Ok, ok, we were tipped off by Pepe who sent us an SMS 15 minutes prior.
We checked the state of the sky from the back garden and it was clear.
So clear that we could actually see the stars.
So we got reasonably excited. It’s not every day that you get to see the stars in Ireland.
So there was a fair bit of oohing and aahing. And jumping up and down.
It helps to keep warm when you are in your t-shirt and pyjama bottoms, outside, at night.
And then Mrs mememe2U spotted the ISS. And we got even more excited. And there was much pointing, and explaining to Finnzy where it was, based on the position of the neighbour’s palm tree and our rotting shed’s roof (not sure if that’s an internationally recognised triangulation).
It looked like a star. Same size. Same light. Just moving across the sky instead of staying stuck there.
And we called Pepe and he was quite upset because he had not managed to see it.
And I told him about the website to track the ISS.
And then he saw it, except much brighter, and bigger, and travelling faster, and he got excited (well, he sounded excited on the phone), and we saw it too, and we got excited again, and jumped up and down and pointed and oohed and aahed, and that second bout of excitement was most welcome as we felt a little bit less cold.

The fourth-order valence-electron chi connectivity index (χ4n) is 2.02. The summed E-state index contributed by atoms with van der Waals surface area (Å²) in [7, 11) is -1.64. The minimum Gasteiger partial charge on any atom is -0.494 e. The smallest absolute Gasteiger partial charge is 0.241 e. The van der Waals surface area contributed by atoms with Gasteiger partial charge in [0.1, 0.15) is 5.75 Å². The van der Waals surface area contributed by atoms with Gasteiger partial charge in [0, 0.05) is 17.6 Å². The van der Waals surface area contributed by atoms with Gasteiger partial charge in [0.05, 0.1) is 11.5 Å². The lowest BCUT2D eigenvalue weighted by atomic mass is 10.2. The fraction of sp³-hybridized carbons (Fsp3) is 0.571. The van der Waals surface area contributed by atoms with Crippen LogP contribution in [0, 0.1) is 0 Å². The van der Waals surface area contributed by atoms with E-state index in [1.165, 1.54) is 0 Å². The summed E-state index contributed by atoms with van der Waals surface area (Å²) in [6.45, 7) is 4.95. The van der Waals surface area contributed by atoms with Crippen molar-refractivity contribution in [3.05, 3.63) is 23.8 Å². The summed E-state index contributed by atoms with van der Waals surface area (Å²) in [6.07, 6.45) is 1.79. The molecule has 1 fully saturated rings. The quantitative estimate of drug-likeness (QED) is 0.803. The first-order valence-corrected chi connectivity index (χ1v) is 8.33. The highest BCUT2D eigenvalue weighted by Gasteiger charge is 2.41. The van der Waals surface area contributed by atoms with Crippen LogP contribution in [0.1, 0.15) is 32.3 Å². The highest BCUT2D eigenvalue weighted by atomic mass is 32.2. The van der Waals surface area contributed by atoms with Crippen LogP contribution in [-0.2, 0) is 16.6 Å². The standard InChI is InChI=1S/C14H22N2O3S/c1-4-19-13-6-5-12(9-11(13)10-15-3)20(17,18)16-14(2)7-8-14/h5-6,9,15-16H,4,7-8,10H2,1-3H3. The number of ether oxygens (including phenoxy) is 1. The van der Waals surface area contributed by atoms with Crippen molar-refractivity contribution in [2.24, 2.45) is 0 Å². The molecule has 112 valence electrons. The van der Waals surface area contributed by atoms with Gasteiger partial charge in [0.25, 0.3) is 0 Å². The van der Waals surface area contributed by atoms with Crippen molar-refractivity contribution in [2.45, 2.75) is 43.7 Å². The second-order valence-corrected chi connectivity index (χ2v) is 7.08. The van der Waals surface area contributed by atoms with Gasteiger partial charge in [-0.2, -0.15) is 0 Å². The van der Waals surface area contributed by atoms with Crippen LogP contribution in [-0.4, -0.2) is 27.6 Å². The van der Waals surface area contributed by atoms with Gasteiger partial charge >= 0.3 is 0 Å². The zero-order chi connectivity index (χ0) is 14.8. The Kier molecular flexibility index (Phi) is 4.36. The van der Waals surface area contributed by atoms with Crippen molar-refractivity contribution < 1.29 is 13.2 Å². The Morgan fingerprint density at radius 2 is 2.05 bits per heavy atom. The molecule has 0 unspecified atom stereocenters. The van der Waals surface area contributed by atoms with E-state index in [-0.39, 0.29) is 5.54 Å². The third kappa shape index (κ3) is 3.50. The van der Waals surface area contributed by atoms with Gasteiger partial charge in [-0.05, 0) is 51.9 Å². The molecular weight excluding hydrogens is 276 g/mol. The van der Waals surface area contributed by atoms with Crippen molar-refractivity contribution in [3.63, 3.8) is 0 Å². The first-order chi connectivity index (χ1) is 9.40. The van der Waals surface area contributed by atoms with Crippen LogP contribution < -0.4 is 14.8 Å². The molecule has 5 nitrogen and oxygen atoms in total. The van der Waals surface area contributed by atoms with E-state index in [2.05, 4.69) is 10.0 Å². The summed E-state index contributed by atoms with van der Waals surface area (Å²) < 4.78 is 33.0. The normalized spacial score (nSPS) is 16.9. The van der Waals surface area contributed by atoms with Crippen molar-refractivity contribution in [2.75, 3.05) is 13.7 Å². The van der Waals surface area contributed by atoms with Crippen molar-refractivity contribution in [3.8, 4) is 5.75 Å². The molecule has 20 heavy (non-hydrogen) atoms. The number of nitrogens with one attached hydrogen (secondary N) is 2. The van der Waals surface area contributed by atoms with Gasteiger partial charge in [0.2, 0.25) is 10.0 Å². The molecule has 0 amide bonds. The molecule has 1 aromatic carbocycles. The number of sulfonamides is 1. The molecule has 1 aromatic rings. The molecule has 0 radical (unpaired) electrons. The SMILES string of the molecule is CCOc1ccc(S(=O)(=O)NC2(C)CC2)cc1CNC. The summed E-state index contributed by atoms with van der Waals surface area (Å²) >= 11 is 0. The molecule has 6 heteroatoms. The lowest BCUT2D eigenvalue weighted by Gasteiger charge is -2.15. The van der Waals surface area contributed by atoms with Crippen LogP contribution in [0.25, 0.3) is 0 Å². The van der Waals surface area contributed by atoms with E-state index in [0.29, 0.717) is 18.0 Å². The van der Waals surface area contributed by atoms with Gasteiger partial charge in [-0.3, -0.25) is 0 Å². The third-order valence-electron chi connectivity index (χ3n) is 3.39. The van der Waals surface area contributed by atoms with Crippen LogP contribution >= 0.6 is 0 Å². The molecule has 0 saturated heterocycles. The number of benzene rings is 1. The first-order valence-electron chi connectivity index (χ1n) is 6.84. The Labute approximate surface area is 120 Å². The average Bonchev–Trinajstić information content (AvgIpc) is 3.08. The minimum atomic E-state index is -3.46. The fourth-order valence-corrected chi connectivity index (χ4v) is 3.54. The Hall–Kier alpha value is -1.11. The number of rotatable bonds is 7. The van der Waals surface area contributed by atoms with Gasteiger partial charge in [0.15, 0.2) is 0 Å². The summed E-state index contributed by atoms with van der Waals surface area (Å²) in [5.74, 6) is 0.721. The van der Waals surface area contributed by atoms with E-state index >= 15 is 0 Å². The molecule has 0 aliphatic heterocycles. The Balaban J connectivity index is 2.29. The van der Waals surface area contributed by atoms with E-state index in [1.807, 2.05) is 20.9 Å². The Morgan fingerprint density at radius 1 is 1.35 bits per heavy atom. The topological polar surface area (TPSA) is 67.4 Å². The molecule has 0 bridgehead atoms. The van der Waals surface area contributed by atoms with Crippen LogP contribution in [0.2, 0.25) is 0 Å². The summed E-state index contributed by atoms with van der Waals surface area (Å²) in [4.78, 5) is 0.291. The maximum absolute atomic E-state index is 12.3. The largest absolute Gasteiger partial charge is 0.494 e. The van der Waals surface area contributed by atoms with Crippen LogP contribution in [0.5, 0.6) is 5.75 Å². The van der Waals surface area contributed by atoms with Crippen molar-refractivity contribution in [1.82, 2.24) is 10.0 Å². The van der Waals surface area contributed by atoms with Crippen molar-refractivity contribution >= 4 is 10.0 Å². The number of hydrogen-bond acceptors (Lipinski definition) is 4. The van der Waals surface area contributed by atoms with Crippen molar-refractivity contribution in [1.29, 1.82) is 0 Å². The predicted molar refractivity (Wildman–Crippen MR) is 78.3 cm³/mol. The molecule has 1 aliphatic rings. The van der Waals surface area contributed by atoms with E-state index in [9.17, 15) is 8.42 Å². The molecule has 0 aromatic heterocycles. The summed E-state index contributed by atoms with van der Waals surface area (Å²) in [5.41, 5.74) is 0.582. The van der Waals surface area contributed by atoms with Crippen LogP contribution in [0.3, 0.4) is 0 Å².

And then we all went back inside.
We had seen the International Space Station.
And Mimi was beginning to wonder what we saw the first time around. And she thought it was a UFO. And she began to worry.
Now they will have dreams filled with space stations, and pyjamas, and the steam of their breath in the October night air, and the silhouette of the neighbour’s palm tree against the neighbour’s sensor-triggered intruder’s floodlight, and UFOs vomiting hordes of tentacled laser-gun wielding aliens, and hypothermia, and a small bright shiny object zooming across the night sky, and having had a very valid excuse to delay the bedtime ritual.
On the way back in, Finnzy declared that the night almost smelled like Halloween.
A few days ago I was talking with Luca about seeing Haley’s comet in 1986. I told him that I won’t see it the next time around. Nothing sad, nothing to be worried about. Just a fact of life. And I asked him if he’d spare a little thought for me if he manages to see it in 2061. And he said that he would, and I know he will.
And the thought of it feels even better than seeing the comet in person again